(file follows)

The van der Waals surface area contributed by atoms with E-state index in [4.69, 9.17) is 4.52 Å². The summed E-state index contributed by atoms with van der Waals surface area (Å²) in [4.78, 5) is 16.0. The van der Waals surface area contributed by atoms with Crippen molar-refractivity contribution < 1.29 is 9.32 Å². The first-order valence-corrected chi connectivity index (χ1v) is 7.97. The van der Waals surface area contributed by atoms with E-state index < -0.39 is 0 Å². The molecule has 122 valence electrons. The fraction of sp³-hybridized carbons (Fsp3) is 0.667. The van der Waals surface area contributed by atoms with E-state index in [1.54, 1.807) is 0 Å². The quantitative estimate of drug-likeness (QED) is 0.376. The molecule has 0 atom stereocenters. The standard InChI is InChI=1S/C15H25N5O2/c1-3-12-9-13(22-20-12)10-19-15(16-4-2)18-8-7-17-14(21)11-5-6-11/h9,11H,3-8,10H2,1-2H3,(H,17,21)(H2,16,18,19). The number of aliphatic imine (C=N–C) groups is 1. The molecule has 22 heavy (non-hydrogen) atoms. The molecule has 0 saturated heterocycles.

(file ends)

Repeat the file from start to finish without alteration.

The van der Waals surface area contributed by atoms with E-state index in [4.69, 9.17) is 4.52 Å². The summed E-state index contributed by atoms with van der Waals surface area (Å²) in [4.78, 5) is 16.0. The van der Waals surface area contributed by atoms with Crippen molar-refractivity contribution < 1.29 is 9.32 Å². The first-order valence-corrected chi connectivity index (χ1v) is 7.97. The van der Waals surface area contributed by atoms with E-state index < -0.39 is 0 Å². The molecule has 122 valence electrons. The fraction of sp³-hybridized carbons (Fsp3) is 0.667. The van der Waals surface area contributed by atoms with E-state index in [1.54, 1.807) is 0 Å². The quantitative estimate of drug-likeness (QED) is 0.376. The molecule has 0 atom stereocenters. The standard InChI is InChI=1S/C15H25N5O2/c1-3-12-9-13(22-20-12)10-19-15(16-4-2)18-8-7-17-14(21)11-5-6-11/h9,11H,3-8,10H2,1-2H3,(H,17,21)(H2,16,18,19). The number of aliphatic imine (C=N–C) groups is 1. The molecule has 22 heavy (non-hydrogen) atoms. The molecule has 0 saturated heterocycles.